The decision of the supreme court did not sustain the appeal in cassation:jgc:chanrobles.com.ph
"Considering that the debts contracted by the husband during the marriage, for and in the exercise of the industry or profession by which he contributes toward the support of his family, cannot be deemed his personal and private debts, nor consequently, can they be excepted from payment out of the products or revenue of the wife’s own property which are liable, like those of her husband’s, for the discharge of the liabilities of the married couple; and considering that the debt claimed by Don quirico Casanovas, for the payment of which attachment has been levied on certain property belonging to the petitioner, is of this nature, inasmuch as it was contracted in the exercise of the industry or business carried on by her husband; therefore, the doctrine cited in the second assignment of error of the appeal, is inapplicable, and has not been violated by the judgment appealed from, in holding, as it does, that intervention prayed for by the wife, cannot be allowed."cralaw virtua1aw library
The appellee herself established the presumption the whatever the husband contributed toward the support of his family, he gave out of what he earned from his commissions and profession. In conformity, then, with the aforecited decision on cassation, the debts contracted for and in the exercise of such industry or profession cannot be considered as his personal and private debts, nor can they be excepted from payment out of the products or revenue of the wife’s own property, which, like that of her husband’s, is liable for the discharge of the marriage liabilities. So far were they from being personal debts of the husband, that the wife herself avers that the payment to Osmeña of four or five thousand pesos of the twenty-six and odd thousand pesos of the total debt, had been assumed by her husband, relieving her father therefrom. He would not have assumed the payment for private purposes of his own, for his purely personal satisfaction, and in the eyes of the law, notwithstanding his having assumed payment, relieving her father-in-law therefrom, he was a perfect creditor of the latter’s heir in the settlement of her father’s estate and could have deducted the amount of that credit of four or five thousand pesos from her entire inheritance, that is, from that same property, subsequently called paraphernal, that his wife inherited intact.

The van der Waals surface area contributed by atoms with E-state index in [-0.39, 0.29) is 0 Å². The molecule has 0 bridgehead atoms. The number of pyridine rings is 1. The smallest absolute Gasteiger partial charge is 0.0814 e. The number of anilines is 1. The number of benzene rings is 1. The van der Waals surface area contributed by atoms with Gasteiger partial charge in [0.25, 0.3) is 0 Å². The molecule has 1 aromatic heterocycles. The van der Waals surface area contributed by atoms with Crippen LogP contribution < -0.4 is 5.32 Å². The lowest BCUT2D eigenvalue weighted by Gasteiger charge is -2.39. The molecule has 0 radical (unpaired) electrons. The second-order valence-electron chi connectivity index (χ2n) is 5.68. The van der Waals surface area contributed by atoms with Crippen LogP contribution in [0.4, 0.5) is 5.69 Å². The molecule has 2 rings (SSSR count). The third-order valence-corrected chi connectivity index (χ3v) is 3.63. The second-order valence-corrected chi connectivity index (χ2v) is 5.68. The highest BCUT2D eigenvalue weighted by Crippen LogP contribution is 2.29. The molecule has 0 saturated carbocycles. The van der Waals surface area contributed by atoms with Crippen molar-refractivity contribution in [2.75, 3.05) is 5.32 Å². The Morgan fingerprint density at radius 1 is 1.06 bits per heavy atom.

"Subrogation transfers to the subrogated the credit, with the corresponding rights, either against the debtor or against third persons, be they sureties or holders of mortgages." (Art. 1212, Civ. Code.)
It is undeniable that if in the same manner as the 26,000 and odd pesos were a loss, they had been a gain, the husband would not have been permitted to call the amount his personal and private gain; in the same way, the debts or losses resulting from the business cannot be called his personal and private debts or losses.
The petition of the defendant in his answer to the complaint, to wit, that the sum owed by the husband to the Osmeña estate can and ought to be paid out of the fruits or revenue of the two parcels of real estate mentioned, which belong exclusively to the wife, now the plaintiff, is proper and in accordance with the law.
Defendant also prayed in his answer that a receiver be appointed to take charge of the management of the said two properties and apply their revenue to the payment of the judgment rendered in behalf of the Osmeña estate against Collantes.
According to article 1384, the wife shall have the management of her paraphernal property. Pursuant to article 1412, the husband is the administrator of the community property of the conjugal partnership and of the conjugal capital in general, and we have already said that the fruits of the paraphernal property form a part of the assets of the conjugal partnership (art. 1385). To confide the management of the property and of its revenue to a receiver would be to deprive the husband and the wife of their respective rights. In the case at bar, the wife has given no cause for being deprived, nor has any reason whatever been advanced for depriving her, of her right to manage her own property. The same may be said of the husband with respect to the community property of the marriage. There is no reason to change the present status of affairs. Neither has any sufficient reason been offered for the appointment of a receiver, nor has any of the cases enumerated in section 174 of the Code of Civil Procedure, been invoked.
Therefore, the appellant’s petition for the appointment of a receiver must be denied.
The lower court having failed to make any ruling on the declaration and the appointment prayed for by appellant, the judgment appealed from is reversed in so far as regards this omission, and we held that the fruits and revenue from the two properties belonging to the wife, described in the judgment appealed from, are liable for the payment of the debt owing by the husband, the judgment debtor, and that there is no need for the appointment of a receiver. Without special finding as to costs, it is so ordered.
Torres, Trent and Araullo, JJ.
, concurs in the result.